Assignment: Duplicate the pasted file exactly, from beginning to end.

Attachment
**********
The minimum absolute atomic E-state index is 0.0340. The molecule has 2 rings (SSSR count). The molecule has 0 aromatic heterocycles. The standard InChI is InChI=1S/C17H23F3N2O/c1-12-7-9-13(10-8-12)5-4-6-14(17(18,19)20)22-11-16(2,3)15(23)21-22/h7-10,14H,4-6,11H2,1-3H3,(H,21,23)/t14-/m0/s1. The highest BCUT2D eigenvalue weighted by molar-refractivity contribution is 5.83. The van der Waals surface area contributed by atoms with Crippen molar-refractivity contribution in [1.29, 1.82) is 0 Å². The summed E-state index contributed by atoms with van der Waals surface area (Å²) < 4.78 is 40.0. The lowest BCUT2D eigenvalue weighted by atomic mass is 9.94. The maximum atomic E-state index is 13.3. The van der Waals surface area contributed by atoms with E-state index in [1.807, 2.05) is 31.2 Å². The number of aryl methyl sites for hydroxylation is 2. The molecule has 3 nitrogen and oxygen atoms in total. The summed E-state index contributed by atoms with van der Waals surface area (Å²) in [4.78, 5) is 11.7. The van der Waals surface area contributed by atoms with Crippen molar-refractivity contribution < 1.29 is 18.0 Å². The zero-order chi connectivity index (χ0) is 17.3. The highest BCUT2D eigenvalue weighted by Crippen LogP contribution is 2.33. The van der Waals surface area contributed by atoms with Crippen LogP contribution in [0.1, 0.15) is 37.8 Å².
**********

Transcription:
The minimum absolute atomic E-state index is 0.0340. The molecule has 2 rings (SSSR count). The molecule has 0 aromatic heterocycles. The standard InChI is InChI=1S/C17H23F3N2O/c1-12-7-9-13(10-8-12)5-4-6-14(17(18,19)20)22-11-16(2,3)15(23)21-22/h7-10,14H,4-6,11H2,1-3H3,(H,21,23)/t14-/m0/s1. The highest BCUT2D eigenvalue weighted by molar-refractivity contribution is 5.83. The van der Waals surface area contributed by atoms with Crippen molar-refractivity contribution in [1.29, 1.82) is 0 Å². The summed E-state index contributed by atoms with van der Waals surface area (Å²) < 4.78 is 40.0. The lowest BCUT2D eigenvalue weighted by atomic mass is 9.94. The maximum atomic E-state index is 13.3. The van der Waals surface area contributed by atoms with E-state index in [1.807, 2.05) is 31.2 Å². The number of aryl methyl sites for hydroxylation is 2. The molecule has 3 nitrogen and oxygen atoms in total. The summed E-state index contributed by atoms with van der Waals surface area (Å²) in [4.78, 5) is 11.7. The van der Waals surface area contributed by atoms with Crippen molar-refractivity contribution < 1.29 is 18.0 Å². The zero-order chi connectivity index (χ0) is 17.3. The highest BCUT2D eigenvalue weighted by Crippen LogP contribution is 2.33. The van der Waals surface area contributed by atoms with Crippen LogP contribution in [0.1, 0.15) is 37.8 Å².